The static test of first stage solid motor (SS1) of ISRO’s Small Satellite Launch Vehicle (SSLV) — a new-generation compact rocket — was not successful, according to sources in ISRO.
“Oscillation was noticed after 60 seconds into the test and nozzle was blown out near the bucket flange where it’s attached with the motor at around 95 seconds”, sources in the Bengaluru-headquartered space agency said.
It was supposed to be tested for a total duration of about 110 seconds, officials said.
The Indian Space Research Organisation had targeted to launch the first development flight of SSLV (D1) in April and may now in all probability have to revise this schedule.
“SSLV First stage is a new solid motor…new design.
New motor has to be static tested on the ground to prove its performance.
If it is successful, one more of the same configuration is tested again for acceptance.
If both are successful, no more ground test is required and third motor of the same configuration will be accepted for flight”, an ISRO official said.
SS2 and SS3 motors, igniters and SS2 flex nozzle assembly, liquid propulsion-based VTM (Velocity Trimming Module) thrusters, propellant tanks and propulsion components had already been realised by ISRO and made ready for the maiden orbital test flight.
“We have to identify the root cause of the failure and modify the design”, the official said on the unsuccessful testing at Sriharikota spaceport in Nellore district of Andhra Pradesh, about 100 kms north of Chennai, last week.
Asked how long it may take for ISRO to complete the two static tests, the official said: “Maybe six months”.
SSLV is two metres in diameter and 34 meters in length with a lift-off weight of about 120 tons.
ISRO has over the years realised five generations of launch vehicles — SLV-3, ASLV, PSLV, GSLV and GSLV-MkIII.
The space agency had earlier said the SSLV is going to be a new member of the launch vehicle family.
It is intended to cater to emerging global small satellite launch service market.
“We are flying an earth observation satellite (EOS-02) on board the the first development flight of SSLV”, ISRO Chairman and Secretary in the Department of Space, K Sivan said last month.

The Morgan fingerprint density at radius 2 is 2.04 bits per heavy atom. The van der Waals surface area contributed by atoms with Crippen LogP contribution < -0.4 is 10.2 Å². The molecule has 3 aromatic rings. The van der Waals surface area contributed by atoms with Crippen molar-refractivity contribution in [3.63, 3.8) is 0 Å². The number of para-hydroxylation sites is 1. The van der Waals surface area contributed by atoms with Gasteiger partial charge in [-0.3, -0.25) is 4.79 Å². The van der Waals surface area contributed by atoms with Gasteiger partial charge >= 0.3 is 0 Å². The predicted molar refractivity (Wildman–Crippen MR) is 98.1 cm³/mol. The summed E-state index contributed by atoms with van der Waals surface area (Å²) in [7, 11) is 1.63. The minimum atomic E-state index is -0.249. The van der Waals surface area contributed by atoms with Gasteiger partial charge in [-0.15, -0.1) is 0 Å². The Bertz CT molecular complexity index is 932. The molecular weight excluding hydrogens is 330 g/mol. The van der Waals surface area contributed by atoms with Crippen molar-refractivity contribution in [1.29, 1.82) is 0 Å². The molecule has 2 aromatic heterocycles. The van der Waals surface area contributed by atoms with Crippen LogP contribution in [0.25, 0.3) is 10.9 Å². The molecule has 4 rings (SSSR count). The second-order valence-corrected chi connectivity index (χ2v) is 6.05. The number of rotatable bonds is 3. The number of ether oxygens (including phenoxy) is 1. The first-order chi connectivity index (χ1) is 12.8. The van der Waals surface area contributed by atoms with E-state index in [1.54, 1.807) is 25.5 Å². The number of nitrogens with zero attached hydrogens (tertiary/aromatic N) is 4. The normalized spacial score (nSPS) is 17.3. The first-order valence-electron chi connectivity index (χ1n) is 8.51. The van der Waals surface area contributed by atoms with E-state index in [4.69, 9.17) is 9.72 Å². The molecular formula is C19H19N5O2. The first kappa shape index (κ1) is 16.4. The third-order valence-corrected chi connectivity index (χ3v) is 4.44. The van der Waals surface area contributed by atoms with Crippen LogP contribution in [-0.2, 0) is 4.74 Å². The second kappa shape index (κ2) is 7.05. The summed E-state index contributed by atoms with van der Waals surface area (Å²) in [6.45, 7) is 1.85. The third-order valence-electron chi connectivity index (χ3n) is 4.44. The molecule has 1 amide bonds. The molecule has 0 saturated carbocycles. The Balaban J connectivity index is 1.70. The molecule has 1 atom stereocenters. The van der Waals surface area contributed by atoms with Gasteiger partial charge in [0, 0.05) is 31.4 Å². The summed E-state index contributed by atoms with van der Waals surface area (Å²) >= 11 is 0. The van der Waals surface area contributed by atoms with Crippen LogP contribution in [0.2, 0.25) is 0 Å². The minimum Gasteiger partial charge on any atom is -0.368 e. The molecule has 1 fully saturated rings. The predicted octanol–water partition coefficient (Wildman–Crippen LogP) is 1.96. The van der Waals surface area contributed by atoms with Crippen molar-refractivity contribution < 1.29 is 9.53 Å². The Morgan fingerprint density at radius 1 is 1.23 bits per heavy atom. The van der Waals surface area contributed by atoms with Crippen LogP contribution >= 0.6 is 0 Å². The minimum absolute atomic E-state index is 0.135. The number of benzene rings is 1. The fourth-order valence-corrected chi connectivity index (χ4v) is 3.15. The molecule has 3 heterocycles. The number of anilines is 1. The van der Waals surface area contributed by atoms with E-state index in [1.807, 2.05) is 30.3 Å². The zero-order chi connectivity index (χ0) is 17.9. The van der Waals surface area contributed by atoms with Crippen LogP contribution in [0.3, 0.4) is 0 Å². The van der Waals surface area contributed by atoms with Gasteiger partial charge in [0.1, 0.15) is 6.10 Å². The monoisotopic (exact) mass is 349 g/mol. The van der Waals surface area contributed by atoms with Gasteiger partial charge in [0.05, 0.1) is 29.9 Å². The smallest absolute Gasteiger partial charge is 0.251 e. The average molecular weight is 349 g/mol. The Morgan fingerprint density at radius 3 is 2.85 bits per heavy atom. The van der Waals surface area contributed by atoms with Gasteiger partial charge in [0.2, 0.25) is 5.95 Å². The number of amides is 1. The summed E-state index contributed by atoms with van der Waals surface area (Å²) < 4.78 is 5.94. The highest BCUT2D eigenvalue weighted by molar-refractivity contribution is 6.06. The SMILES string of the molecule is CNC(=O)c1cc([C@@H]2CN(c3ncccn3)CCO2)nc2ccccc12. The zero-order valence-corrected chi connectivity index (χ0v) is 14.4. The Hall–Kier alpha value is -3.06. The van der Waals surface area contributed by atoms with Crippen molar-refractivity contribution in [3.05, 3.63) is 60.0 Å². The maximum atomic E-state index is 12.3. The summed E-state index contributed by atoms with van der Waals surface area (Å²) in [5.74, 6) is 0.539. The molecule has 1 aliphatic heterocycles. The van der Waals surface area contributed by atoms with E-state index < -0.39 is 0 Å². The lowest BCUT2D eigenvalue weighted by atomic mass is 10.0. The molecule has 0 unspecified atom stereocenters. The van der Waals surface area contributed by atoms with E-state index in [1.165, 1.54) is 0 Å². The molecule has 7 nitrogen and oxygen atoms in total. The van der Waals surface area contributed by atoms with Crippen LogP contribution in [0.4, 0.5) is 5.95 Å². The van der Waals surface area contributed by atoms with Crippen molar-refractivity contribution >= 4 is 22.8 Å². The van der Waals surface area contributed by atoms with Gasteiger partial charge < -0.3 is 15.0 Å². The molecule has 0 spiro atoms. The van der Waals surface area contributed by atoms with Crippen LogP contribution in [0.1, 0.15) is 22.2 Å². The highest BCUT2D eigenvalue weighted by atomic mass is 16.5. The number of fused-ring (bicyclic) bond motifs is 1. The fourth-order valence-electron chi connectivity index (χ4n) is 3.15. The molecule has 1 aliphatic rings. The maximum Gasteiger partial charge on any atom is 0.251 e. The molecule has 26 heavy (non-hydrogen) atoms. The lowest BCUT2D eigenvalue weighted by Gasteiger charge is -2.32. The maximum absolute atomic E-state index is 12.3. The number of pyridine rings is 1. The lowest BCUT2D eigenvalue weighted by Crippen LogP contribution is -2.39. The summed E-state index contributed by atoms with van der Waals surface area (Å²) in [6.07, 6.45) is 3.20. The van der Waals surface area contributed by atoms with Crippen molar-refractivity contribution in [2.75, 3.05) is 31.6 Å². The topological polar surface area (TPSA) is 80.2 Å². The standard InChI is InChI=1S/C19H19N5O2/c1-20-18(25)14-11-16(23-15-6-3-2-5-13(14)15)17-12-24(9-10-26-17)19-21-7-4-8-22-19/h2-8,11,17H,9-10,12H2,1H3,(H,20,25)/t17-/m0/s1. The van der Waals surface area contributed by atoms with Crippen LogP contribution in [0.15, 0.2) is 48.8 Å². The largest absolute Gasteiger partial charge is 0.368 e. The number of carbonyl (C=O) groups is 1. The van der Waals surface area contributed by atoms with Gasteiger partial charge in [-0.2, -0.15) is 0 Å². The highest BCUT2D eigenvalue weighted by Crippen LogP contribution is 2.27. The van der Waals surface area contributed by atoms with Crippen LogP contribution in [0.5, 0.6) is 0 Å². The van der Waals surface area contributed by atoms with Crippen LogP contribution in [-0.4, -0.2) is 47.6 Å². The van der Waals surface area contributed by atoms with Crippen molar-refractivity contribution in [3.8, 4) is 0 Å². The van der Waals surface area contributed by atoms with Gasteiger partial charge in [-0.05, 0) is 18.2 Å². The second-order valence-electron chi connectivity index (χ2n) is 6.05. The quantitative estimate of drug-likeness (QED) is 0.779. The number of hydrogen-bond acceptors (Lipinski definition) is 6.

SSLV has been designed to meet “launch on demand” requirements in a cost-effective manner for small satellites in a dedicated and ride share mode.
It is a three-stage all solid vehicle with a capability to launch up to 500 kg satellite mass into 500 km low earth orbit (LEO) and 300 kg to Sun Synchronous Orbit (SSO).
By comparison, PSLV — the workhorse of ISRO — can take up to 1,750 kg payload into SSO of 600 km altitude.
With lower per kg launch cost, the mini launcher will have multiple satellite mounting options for nano, micro and small satellites.
Sivan had earlier termed the SSLV an innovative vehicle, which can be assembled in just 72 hours.
“Instead of 60 days (for building a PSLV), it (SSLV) will be assembled in three days; instead of 600 people (needed to build a PSLV), it (SSLV) will be done by six people”, he had said.
Chairman and Managing Director of ISRO’s commercial arm, NewSpace India Limited (NSIL), G Narayanan, recently said: “the world over there is a big boom for small launch vehicles and that’s why we are focusing on that”.
The US-based satellite ride share and mission management provider, Spaceflight Inc., has already purchased the first commercial launch of the SSLV (SSLV-D2) from NSIL for launch from the Satish Dhawan Space Centre in Sriharikota.
Spaceflight had said at the time that it has already sold out the entire manifest (launch) for this secured SSLV-D2 launch, with spacecraft from an undisclosed U.S.-based satellite constellation customer.
This undisclosed customer is reportedly Seattle-based BlackSky Global, which will launch four earth observation satellites on board SSLV-D2 in the ride share mission arranged Spaceflight.
“Were taking advantage of the growth in the small satellite market to deliver more launch options with the mini-launcher”, a senior NSIL official said.
“The SSLV is the much-needed solution to fill the gap in the portfolio of small launch vehicles,” Curt Blake, CEO and President of Spaceflight, had said.
“SSLV is designed for the launch-on-demand concept with very quick turn-around capability in between launches.
SSLV is perfectly suited for launching multiple micro satellites at a time and supports multiple orbital drop-offs”, Blake had said.